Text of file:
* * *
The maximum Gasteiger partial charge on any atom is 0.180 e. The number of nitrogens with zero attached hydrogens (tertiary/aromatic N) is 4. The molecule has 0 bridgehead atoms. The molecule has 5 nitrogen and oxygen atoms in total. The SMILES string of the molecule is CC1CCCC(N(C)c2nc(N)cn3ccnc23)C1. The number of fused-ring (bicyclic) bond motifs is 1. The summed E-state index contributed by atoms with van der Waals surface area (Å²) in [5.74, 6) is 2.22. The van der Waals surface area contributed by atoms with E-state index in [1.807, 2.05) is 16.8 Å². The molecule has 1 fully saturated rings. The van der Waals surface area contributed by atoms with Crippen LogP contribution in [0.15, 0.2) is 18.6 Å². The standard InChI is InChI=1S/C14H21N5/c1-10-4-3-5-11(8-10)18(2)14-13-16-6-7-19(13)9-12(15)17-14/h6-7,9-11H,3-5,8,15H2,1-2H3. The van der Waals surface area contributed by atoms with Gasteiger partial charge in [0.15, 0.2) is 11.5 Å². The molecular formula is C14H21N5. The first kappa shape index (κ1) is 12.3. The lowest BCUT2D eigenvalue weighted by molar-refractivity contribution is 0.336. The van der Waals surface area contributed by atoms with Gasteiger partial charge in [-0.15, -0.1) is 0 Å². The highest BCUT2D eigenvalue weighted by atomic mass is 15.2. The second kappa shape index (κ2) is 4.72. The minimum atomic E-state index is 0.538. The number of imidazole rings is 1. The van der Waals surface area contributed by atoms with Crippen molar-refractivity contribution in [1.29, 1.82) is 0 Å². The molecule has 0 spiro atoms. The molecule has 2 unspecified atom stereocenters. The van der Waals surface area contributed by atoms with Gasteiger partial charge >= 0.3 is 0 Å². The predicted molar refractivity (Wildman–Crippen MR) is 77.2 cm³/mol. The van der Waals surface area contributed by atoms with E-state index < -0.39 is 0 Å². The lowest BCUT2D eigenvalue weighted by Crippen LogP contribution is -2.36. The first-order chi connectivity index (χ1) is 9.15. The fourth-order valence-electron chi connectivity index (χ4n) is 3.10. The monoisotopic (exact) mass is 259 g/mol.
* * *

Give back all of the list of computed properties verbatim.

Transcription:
The maximum Gasteiger partial charge on any atom is 0.180 e. The number of nitrogens with zero attached hydrogens (tertiary/aromatic N) is 4. The molecule has 0 bridgehead atoms. The molecule has 5 nitrogen and oxygen atoms in total. The SMILES string of the molecule is CC1CCCC(N(C)c2nc(N)cn3ccnc23)C1. The number of fused-ring (bicyclic) bond motifs is 1. The summed E-state index contributed by atoms with van der Waals surface area (Å²) in [5.74, 6) is 2.22. The van der Waals surface area contributed by atoms with E-state index in [1.807, 2.05) is 16.8 Å². The molecule has 1 fully saturated rings. The van der Waals surface area contributed by atoms with Crippen LogP contribution in [0.15, 0.2) is 18.6 Å². The standard InChI is InChI=1S/C14H21N5/c1-10-4-3-5-11(8-10)18(2)14-13-16-6-7-19(13)9-12(15)17-14/h6-7,9-11H,3-5,8,15H2,1-2H3. The van der Waals surface area contributed by atoms with Gasteiger partial charge in [0.15, 0.2) is 11.5 Å². The molecular formula is C14H21N5. The first kappa shape index (κ1) is 12.3. The lowest BCUT2D eigenvalue weighted by molar-refractivity contribution is 0.336. The van der Waals surface area contributed by atoms with Gasteiger partial charge in [-0.15, -0.1) is 0 Å². The highest BCUT2D eigenvalue weighted by atomic mass is 15.2. The second kappa shape index (κ2) is 4.72. The minimum atomic E-state index is 0.538. The number of imidazole rings is 1. The van der Waals surface area contributed by atoms with Crippen molar-refractivity contribution in [1.29, 1.82) is 0 Å². The molecule has 0 spiro atoms. The molecule has 2 unspecified atom stereocenters. The van der Waals surface area contributed by atoms with Gasteiger partial charge >= 0.3 is 0 Å². The predicted molar refractivity (Wildman–Crippen MR) is 77.2 cm³/mol. The van der Waals surface area contributed by atoms with E-state index < -0.39 is 0 Å². The lowest BCUT2D eigenvalue weighted by Crippen LogP contribution is -2.36. The first-order chi connectivity index (χ1) is 9.15. The fourth-order valence-electron chi connectivity index (χ4n) is 3.10. The monoisotopic (exact) mass is 259 g/mol.